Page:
TCU alumnus and journalism school graduate Ken Bunting was remembered Monday as a mentor, leader and strong manager who urged reporters to remember work-life balance.
Mr. Bunting, 65, died Sunday in Columbia, Mo. He graduated from TCU in 1970 with a degree in journalism and history. He then went on to have a storied career as an executive at newspapers across the country, but he never forgot his Horned Frog roots.
He was a longtime supporter of the university and the School of Journalism.
“Ken was a professional colleague, a friend and a great supporter of TCU Journalism,” said John Lumpkin, director of the School of Journalism. “He was also an example for us all of genuine sensitivity and integrity.”
Tommy Thomason, director of the Texas Center for Community Journalism, called Mr. Bunting a “walking national ambassador” for TCU who was “always there to support the school.”
Mr. Bunting’s newspaper career included stops at the Los Angeles Times, the San Antonio Express-News, the Cincinnati Post, the Sacramento Bee and the Corpus Christi-Caller-Times.
An old school reporter
He also spent seven years at the Star-Telegram where he was well-liked and highly regarded for piecing together a strong corps of reporters.
One of those reporters, Jack Douglas Jr., remembered Mr. Bunting as an “old school reporter” who loved his job.
“It was in the day when you spent a lot of the day pounding the pavement, making phone calls,” said Douglas, now an investigative producer for CBS 11. “He had great knowledge and great insight. He had a passion for journalism – for storytelling.”
Douglas said Mr. Bunting had an easy-going personality that helped him succeed as a newsroom manager and executive.
Star-Telegram columnist Bob Ray Sanders said Mr. Bunting was respected and loved in the newsroom. Sanders said Mr. Bunting was a member of the Dallas Association of Black Communicators where he took the time to mentor young black journalists.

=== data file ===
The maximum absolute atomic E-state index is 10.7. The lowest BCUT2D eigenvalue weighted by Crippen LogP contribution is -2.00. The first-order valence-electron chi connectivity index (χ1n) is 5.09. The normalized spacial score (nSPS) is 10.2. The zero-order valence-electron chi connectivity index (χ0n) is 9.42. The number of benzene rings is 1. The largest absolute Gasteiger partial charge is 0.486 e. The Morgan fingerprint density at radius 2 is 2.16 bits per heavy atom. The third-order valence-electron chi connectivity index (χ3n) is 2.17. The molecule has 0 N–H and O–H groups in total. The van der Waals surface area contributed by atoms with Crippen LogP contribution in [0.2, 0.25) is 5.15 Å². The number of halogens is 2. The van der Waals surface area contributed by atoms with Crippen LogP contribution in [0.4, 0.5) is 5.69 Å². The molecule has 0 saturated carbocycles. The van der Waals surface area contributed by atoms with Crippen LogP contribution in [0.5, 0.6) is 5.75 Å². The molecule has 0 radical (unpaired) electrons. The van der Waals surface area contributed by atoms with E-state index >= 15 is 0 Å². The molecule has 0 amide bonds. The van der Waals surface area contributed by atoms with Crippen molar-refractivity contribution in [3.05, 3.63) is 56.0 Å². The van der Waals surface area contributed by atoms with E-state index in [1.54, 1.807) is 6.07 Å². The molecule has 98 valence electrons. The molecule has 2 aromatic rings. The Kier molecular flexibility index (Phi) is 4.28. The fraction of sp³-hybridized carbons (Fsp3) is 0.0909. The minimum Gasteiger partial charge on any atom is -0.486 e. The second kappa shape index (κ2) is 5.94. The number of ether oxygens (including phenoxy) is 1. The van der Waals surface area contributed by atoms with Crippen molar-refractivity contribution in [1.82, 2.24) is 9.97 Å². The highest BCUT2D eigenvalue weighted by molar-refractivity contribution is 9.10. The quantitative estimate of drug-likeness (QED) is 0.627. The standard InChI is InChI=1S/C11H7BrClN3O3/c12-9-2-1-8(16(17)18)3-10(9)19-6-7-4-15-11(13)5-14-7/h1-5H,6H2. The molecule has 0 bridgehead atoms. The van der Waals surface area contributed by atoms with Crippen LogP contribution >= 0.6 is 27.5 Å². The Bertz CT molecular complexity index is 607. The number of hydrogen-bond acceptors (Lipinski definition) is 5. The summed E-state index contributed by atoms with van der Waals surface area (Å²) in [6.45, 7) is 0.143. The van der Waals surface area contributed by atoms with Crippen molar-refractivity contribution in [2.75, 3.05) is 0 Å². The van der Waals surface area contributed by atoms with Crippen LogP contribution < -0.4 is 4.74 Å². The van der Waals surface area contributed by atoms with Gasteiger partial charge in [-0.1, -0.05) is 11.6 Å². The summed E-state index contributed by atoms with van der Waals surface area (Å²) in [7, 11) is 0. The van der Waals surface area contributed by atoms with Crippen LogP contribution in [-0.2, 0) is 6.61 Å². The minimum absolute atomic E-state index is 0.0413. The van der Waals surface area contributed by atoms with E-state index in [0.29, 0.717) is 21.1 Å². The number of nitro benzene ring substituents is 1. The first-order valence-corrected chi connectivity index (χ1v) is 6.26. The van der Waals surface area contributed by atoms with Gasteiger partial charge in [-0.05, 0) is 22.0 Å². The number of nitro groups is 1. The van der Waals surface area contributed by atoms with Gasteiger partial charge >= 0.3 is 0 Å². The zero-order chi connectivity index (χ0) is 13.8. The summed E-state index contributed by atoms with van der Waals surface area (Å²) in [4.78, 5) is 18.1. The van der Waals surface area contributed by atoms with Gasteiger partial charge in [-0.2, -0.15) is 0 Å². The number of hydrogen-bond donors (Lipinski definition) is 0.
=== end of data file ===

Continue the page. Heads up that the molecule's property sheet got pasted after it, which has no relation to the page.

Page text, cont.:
In 1993, Mr. Bunting was passed over for the executive editor job at the Star-Telegram. But a short time later he was tapped to lead the Seattle Post-Intelligencer, where he worked for 17 years.
During his tenure the staff won more national and regional awards — including two Pulitzers — than at any time in the newspaper’s history.
Mr. Bunting left the newspaper in 2009, when the P.I. ceased print production and moved all publication online.
A year later, he was named executive director of the National Freedom of Information Coalition, a nonpartisan coalition of open-government groups and advocates. He served in that role at the Columbia, Mo.-based organization until earlier this year.
Randy Smith, a journalism professor at the nearby University of Missouri, and the family’s spokesperson said Mr. Bunting had a knack for creating atmospheres where reporters could thrive.
“He made the atmosphere that helped all those great people do all that great work,” Smith said. “And that’s no small feat.”
In April, Smith’s mother died – and Mr. Bunting was there to support his friend and colleague.
“My mother’s funeral was in Kansas City, and a lot of family and friends from Kansas City were there,” Smith said.
“About 10 minutes before the service Ken comes through the door with Juli. I said, ‘you guys drove all the way down?’”
Mr. Bunting replied, “Well, I didn’t want you to be alone. I want you to know how much your colleagues and friends support you.”
“That was Ken,” Smith said.
Smith recalled a dinner he and Mr. Bunting attended this week in which Mr. Bunting proudly wore a purple TCU shirt.
Mr. Bunting was one of the inaugural inductees into the School of Journalism’s Hall of Excellence in 2010, and has served on the Bob Schieffer College of Communications Board of Visitors.
He is survived by his wife, Juli, and son, Maxwell.
Mr. Bunting’s family has requested that donations in Ken Bunting’s memory be made to the TCU School of Journalism Scholarship Fund. Donations should be sent to the attention of John Lumpkin, Director, TCU School of Journalism, TCU Box 298060, Fort Worth TX 76129.